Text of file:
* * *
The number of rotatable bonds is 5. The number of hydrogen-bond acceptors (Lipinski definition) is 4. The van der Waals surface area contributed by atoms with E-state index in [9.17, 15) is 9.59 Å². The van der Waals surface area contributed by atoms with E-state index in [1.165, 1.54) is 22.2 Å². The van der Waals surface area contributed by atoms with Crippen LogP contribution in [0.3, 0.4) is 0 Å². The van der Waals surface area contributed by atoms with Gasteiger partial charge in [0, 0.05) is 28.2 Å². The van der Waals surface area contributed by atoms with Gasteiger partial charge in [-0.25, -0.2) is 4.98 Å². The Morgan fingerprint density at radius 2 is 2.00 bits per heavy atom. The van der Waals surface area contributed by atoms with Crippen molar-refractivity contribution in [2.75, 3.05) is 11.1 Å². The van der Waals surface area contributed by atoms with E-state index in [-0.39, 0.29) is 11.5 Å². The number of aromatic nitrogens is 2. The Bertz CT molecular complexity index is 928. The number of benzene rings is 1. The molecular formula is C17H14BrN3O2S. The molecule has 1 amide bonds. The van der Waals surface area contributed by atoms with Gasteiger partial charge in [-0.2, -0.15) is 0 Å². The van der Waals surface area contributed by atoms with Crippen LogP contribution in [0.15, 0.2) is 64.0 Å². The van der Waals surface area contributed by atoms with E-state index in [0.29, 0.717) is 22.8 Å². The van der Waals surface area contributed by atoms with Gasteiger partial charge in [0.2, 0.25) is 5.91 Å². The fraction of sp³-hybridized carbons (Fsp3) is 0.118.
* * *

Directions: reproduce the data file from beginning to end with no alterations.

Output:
The number of rotatable bonds is 5. The number of hydrogen-bond acceptors (Lipinski definition) is 4. The van der Waals surface area contributed by atoms with E-state index in [9.17, 15) is 9.59 Å². The van der Waals surface area contributed by atoms with E-state index in [1.165, 1.54) is 22.2 Å². The van der Waals surface area contributed by atoms with Crippen LogP contribution in [0.3, 0.4) is 0 Å². The van der Waals surface area contributed by atoms with Gasteiger partial charge in [0, 0.05) is 28.2 Å². The van der Waals surface area contributed by atoms with Gasteiger partial charge in [-0.25, -0.2) is 4.98 Å². The Morgan fingerprint density at radius 2 is 2.00 bits per heavy atom. The van der Waals surface area contributed by atoms with Crippen molar-refractivity contribution in [2.75, 3.05) is 11.1 Å². The van der Waals surface area contributed by atoms with E-state index in [-0.39, 0.29) is 11.5 Å². The number of aromatic nitrogens is 2. The Bertz CT molecular complexity index is 928. The number of benzene rings is 1. The molecular formula is C17H14BrN3O2S. The molecule has 1 amide bonds. The van der Waals surface area contributed by atoms with Gasteiger partial charge in [-0.2, -0.15) is 0 Å². The van der Waals surface area contributed by atoms with Crippen LogP contribution in [0.15, 0.2) is 64.0 Å². The van der Waals surface area contributed by atoms with E-state index in [0.29, 0.717) is 22.8 Å². The van der Waals surface area contributed by atoms with Gasteiger partial charge in [0.2, 0.25) is 5.91 Å². The fraction of sp³-hybridized carbons (Fsp3) is 0.118.